Forget about bears and the boogieman, the only real thing to fear in the wild is nature’s fury.
Said fury can manifest itself in many ways: volcanic eruptions, flash floods, landslides, avalanches, earthquakes, wildfires, tornadoes, hurricanes, tsunamis, limnic eruptions, blizzards, and the topic of today’s discussion: thunderstorms (but more specifically, lightning).
I am legitimately afraid of lightning in the backcountry and have found information on what to do when caught in a thunderstorm difficult to come by (probably lightning kills everyone who dares to ask too many questions). Most of what I find focuses on avoiding being caught in a storm in the first place, or getting out of the storm once it begins.
Things are not always this simple on-trail (if you don’t believe me, watch the video below).
How to survive a thunderstorm (or how to minimize the risk of becoming dead by lightning) is something that everyone spending time in the backcountry need know about.
What’s that? You spend time in the backcountry and you don’t yet possess this knowledge? Fear not – I’m here to educate.
This article on thunderstorm encounters in the backcountry ended up turning into a much lengthier discussion than originally intended and so I decided to break up my “How To Not Become Dead By Lightning” guide into four parts: the basics, prediction, the myths, and what to do(/not do).
The following provides basic (and sometimes shocking HAHAHAHAHA) facts about thunderstorms and lightning. Because if you’re going to do battle with a mysterious force in the wilderness, you had might as well know what it is you’re going up against (spoiler alert: it’s going to kill you).
To survive the thunderstorm, we must first understand the thunderstorm.
It’s not the dark clouds, heavy rains, strong winds, or deafening thunder that we are afraid of (even through flooding and strong winds can also kill). No, what we really have to fear is lightning.
So what is lightning?
According to the National Oceanic and Atmospheric Administration (NOAA),
Lightning is a rapid discharge of electrical energy in the atmosphere.
Now that we all have an exact and unambiguous understanding of the phenomenon that is lightning, let’s take a look at some interesting (but mostly terrifying) facts about the stuff (because you really want to be next week’s trivia night champion).
- Lightning can be as hot as 53,540 °F / 29727 °C (that’s five times hotter than the sun – holy balls).
- A lightning strike usually lasts between 1 and 2 microseconds (aka incomprehensible. Still want an example? This means (assuming 2 microseconds), that in one second, 500,000 successive bolts of lightning can strike one after another. Holy shit is right.)
- Lightning strikes the ground in the United States about 25 million times a year.
- Fulminology is the study of lightning (who doesn’t want a business card with “Fulminologist” on it?)
- The average lightning bolt contains 20,000 amps (where do we get these statistics?). That could power an incandescent light for three months.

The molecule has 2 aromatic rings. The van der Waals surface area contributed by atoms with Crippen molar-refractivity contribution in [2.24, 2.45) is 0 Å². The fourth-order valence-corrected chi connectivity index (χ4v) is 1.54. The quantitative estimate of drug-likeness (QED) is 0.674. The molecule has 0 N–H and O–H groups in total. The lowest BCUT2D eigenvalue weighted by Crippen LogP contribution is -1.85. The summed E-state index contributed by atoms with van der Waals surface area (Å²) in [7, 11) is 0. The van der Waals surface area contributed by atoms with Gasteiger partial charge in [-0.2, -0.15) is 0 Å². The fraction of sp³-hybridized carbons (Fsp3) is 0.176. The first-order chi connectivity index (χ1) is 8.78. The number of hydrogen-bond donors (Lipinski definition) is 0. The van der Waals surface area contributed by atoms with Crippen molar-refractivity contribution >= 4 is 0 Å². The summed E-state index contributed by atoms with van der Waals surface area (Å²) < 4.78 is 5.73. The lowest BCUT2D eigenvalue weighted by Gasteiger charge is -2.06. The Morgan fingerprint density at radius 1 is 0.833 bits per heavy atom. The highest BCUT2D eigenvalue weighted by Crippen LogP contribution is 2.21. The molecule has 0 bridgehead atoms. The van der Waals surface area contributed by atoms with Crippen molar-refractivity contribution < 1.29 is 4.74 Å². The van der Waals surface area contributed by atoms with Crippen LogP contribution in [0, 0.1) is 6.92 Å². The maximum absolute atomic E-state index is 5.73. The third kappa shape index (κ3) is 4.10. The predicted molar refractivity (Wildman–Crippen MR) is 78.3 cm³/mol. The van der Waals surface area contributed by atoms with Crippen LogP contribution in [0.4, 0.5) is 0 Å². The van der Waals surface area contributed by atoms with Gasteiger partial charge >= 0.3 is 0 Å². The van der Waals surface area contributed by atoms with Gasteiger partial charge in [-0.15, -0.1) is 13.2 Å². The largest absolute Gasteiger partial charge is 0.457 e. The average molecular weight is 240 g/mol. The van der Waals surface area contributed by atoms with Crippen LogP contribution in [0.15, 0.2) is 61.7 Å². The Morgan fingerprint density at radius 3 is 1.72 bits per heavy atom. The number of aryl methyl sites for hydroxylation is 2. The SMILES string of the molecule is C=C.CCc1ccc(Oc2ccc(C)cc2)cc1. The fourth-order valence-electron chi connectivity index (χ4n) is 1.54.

- Lightning can contain up to one billion volts of electricity (do I need to buy a power converter to make my laptop work with that?)
- About 25% of lightning is cloud to ground.
- Thunder is caused by the rapid expansion of heated air due to lightning (not clouds getting angry and smashing against each other).
- In the mountains, thunderstorms typically develop in the early afternoon (so wake up and get moving early!)
- Lightning does not only occur during thunderstorms; it’s been seen during volcanic eruptions (that’s horrifying), intense forest fires, heavy snowstorms, large hurricanes, and surface nuclear detonations (okay wait, this is more horrifying).
But I know about lightning already! Tell me about the getting struck by lightning part.
Okay, I hear you.
Here are some fact about lightning strikes involving us humans.
- Most lightning victims are in open areas or near trees (and most are men).
- From 2006 to 2013, lightning killed 261 people in the United States (NOAA)
- Statistically, you are more likely to be killed by tornadoes, floods, heat, or cold than lightning (but when sitting outside in the middle of a thunderstorm, I don’t think these statistics are relevant).
- Every year, about 2,000 people worldwide are killed by lightning (hippos kill nearly 3,000 annually).
- You do not have to be struck directly to be injured by lightning (although direct hits are usually fatal); most people are struck by currents moving through or along the ground (which is why you should not lay down outside during a storm).
- As many as 90% of lightning strike victims survive the ordeal (a majority of these people sustain life-long injuries or complications).
- If you see lightning and thunder occurs within thirty seconds, it means you are within 6 mi / 9.7 km (or less) of the storm – aka you’re in the danger zone (commence “I don’t want to be killed by lightning” procedures immediately).
Did you learn something? I hope so. If you didn’t then chances are you have an awesome business card.
Up next I will be talking about predicting thunderstorms and how to best avoid putting yourself in harm’s way in the first place (because remember, there’s no safe place outdoors during a thunderstorm).
How To Survive A Thunderstorm: Prediction (Part 2 of 4)